From Tech Paying Up to Summertime, Here’s Why 2021 Will Be Great for the EU

(Bloomberg) -- Tech giants and the finance industry will start paying their fair share. Winter days will stop getting shorter. And our seas will be cleaner. All will be great in the European Union, if you only bear with us until 2021.

Europe’s policy makers have pushed to that year many key issues on their agenda. Take the digital services tax, for instance.

The bloc’s finance ministers have been unable to agree on an interim levy on the European sales of digital companies, which would be in place until the world’s developed nations reach a deal ensuring that the likes of Amazon.com Inc. and Alphabet Inc. chip in more to public coffers. The commitment to repeal the tax when a global solution is found was named a sunset clause.

Following months of backs and forth, the latest compromise on the table was to agree on a suspended application of the tax, making the levy a fallback option if talks for a global solution fail, rather than an interim solution until global talks reach fruition. French Finance Minister Bruno Le Maire said on Tuesday the eventual application of the levy could start in 2021, while negotiators called the fudge a “reverse sunset clause.”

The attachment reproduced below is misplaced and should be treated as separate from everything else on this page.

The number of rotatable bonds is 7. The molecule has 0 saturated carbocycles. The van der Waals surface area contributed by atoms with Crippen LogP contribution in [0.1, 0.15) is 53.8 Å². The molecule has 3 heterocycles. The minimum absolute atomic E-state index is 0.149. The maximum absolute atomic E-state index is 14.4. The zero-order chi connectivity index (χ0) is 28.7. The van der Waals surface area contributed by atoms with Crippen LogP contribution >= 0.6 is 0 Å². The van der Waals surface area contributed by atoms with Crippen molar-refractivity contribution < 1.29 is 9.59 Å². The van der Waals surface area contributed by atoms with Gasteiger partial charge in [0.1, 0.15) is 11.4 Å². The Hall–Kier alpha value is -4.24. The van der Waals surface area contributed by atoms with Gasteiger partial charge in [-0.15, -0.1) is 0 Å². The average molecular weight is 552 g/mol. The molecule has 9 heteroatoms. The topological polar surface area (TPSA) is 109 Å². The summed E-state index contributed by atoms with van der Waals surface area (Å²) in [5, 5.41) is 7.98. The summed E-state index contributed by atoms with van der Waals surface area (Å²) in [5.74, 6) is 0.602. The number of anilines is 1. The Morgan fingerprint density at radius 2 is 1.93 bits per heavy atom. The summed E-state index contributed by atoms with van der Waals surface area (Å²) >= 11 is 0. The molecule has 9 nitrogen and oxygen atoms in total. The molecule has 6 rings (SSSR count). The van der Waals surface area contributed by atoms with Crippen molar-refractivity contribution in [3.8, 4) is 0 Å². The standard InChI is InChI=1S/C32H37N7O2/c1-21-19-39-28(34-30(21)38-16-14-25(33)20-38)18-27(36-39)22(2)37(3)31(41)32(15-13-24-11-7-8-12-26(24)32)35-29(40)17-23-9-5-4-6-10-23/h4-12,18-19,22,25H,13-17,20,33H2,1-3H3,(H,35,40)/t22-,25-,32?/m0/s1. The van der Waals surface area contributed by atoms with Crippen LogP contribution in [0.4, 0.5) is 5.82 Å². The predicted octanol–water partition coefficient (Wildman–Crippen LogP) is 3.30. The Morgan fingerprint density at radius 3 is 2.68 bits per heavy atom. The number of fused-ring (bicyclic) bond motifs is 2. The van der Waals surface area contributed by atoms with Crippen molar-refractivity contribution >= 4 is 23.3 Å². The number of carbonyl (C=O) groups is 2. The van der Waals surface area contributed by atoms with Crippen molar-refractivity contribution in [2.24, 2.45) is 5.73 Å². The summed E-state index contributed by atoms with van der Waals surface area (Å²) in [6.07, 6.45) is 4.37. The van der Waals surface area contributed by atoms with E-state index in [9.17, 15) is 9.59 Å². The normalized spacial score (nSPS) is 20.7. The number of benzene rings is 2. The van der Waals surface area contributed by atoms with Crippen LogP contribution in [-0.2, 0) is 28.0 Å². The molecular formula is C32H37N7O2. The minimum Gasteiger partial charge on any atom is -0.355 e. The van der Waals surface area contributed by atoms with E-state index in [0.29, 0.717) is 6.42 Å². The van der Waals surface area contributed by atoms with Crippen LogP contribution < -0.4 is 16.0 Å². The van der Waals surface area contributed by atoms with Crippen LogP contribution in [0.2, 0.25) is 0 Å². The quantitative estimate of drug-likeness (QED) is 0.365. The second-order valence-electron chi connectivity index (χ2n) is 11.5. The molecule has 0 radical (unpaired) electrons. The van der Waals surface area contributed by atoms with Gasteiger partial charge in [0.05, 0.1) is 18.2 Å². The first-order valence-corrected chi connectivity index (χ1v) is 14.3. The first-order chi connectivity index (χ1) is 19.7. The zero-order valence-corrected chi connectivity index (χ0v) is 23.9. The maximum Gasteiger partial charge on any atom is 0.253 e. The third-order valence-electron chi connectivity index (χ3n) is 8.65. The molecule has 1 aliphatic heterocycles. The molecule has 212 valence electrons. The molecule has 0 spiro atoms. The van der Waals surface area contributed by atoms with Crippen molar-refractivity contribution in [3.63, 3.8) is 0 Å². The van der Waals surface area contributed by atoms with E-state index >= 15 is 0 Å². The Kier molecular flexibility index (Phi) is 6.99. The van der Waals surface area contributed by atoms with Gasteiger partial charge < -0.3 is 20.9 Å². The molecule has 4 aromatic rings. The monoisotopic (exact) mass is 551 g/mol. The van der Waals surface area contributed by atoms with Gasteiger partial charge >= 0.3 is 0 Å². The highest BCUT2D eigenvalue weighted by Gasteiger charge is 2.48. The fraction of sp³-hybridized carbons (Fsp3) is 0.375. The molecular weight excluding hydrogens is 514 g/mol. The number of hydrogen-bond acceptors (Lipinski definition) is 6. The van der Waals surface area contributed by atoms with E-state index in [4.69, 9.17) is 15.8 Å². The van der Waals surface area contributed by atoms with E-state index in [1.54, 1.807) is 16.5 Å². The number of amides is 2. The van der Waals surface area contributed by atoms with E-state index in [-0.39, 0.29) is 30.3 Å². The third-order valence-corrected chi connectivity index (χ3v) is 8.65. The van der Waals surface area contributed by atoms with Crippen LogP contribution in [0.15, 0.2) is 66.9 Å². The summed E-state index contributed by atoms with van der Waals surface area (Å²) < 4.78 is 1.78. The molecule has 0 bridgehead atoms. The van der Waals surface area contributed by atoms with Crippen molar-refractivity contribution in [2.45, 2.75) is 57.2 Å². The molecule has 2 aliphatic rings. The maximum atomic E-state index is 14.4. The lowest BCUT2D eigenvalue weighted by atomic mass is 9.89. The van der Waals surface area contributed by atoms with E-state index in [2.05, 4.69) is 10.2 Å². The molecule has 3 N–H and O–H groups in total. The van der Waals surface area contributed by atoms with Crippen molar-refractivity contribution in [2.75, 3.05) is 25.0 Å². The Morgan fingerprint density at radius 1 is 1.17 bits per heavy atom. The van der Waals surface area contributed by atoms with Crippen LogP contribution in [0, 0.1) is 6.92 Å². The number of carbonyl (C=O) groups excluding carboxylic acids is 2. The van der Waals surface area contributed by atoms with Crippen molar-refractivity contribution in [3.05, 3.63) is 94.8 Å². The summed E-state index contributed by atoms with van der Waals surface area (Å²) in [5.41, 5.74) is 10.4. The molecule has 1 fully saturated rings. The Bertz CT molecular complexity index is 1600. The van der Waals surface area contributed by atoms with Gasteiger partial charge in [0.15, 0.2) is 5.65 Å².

That’s also the year when real sunsets will start coming later. Under a separate compromise discussed between EU legislators, the bloc will stop applying seasonal clock changes as of 2021, as opposed to 2019 proposed by the European Commission. Member-states will then be free to stay in summertime forever.

In 2021, when the EU’s new budget period also begins, 10 countries may start levying stock trades, in a watered down version of the so-called Robin Hood tax. It’s also the same year when Europe intends to ban single-use plastics such as plates, cutlery and straws, polluting our oceans.

What may not happen in 2021 is the U.K. escaping the shackles of EU bureaucracy and laws, as the latest compromise discussed among ministers in Theresa May’s cabinet was for the country to stay in the bloc’s customs union even after the post-Brexit transition period ends.

No year is perfect.

©2018 Bloomberg L.P.